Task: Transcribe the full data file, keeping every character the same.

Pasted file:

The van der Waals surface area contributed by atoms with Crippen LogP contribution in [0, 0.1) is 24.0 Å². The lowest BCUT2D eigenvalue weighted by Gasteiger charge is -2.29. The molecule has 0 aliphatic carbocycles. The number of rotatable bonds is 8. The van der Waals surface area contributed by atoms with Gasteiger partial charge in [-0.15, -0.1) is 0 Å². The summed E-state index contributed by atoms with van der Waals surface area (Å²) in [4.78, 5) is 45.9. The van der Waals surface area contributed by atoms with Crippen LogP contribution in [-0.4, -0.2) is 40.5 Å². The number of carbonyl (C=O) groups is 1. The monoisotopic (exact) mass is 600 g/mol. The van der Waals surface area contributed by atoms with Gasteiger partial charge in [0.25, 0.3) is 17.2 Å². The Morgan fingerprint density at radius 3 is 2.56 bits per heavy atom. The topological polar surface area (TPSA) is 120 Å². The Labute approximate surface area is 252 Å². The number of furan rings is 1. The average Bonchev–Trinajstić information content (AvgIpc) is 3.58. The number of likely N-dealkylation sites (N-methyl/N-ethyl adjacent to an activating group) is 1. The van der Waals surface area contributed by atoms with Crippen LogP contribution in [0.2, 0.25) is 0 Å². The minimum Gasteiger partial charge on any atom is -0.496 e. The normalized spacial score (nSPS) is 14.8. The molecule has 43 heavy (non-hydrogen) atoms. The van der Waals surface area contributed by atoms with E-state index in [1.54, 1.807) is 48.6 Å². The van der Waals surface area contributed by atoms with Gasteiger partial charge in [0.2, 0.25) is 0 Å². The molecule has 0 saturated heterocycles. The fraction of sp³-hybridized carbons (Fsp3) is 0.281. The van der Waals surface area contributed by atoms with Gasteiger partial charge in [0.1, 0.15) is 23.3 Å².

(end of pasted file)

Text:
The van der Waals surface area contributed by atoms with Crippen LogP contribution in [0, 0.1) is 24.0 Å². The lowest BCUT2D eigenvalue weighted by Gasteiger charge is -2.29. The molecule has 0 aliphatic carbocycles. The number of rotatable bonds is 8. The van der Waals surface area contributed by atoms with Gasteiger partial charge in [-0.15, -0.1) is 0 Å². The summed E-state index contributed by atoms with van der Waals surface area (Å²) in [4.78, 5) is 45.9. The van der Waals surface area contributed by atoms with Crippen LogP contribution in [-0.4, -0.2) is 40.5 Å². The number of carbonyl (C=O) groups is 1. The monoisotopic (exact) mass is 600 g/mol. The van der Waals surface area contributed by atoms with Gasteiger partial charge in [0.25, 0.3) is 17.2 Å². The Morgan fingerprint density at radius 3 is 2.56 bits per heavy atom. The topological polar surface area (TPSA) is 120 Å². The Labute approximate surface area is 252 Å². The number of furan rings is 1. The average Bonchev–Trinajstić information content (AvgIpc) is 3.58. The number of likely N-dealkylation sites (N-methyl/N-ethyl adjacent to an activating group) is 1. The van der Waals surface area contributed by atoms with Crippen LogP contribution in [0.2, 0.25) is 0 Å². The minimum Gasteiger partial charge on any atom is -0.496 e. The normalized spacial score (nSPS) is 14.8. The molecule has 43 heavy (non-hydrogen) atoms. The van der Waals surface area contributed by atoms with E-state index in [1.54, 1.807) is 48.6 Å². The van der Waals surface area contributed by atoms with Gasteiger partial charge in [0.2, 0.25) is 0 Å². The molecule has 0 saturated heterocycles. The fraction of sp³-hybridized carbons (Fsp3) is 0.281. The van der Waals surface area contributed by atoms with Gasteiger partial charge in [0.1, 0.15) is 23.3 Å².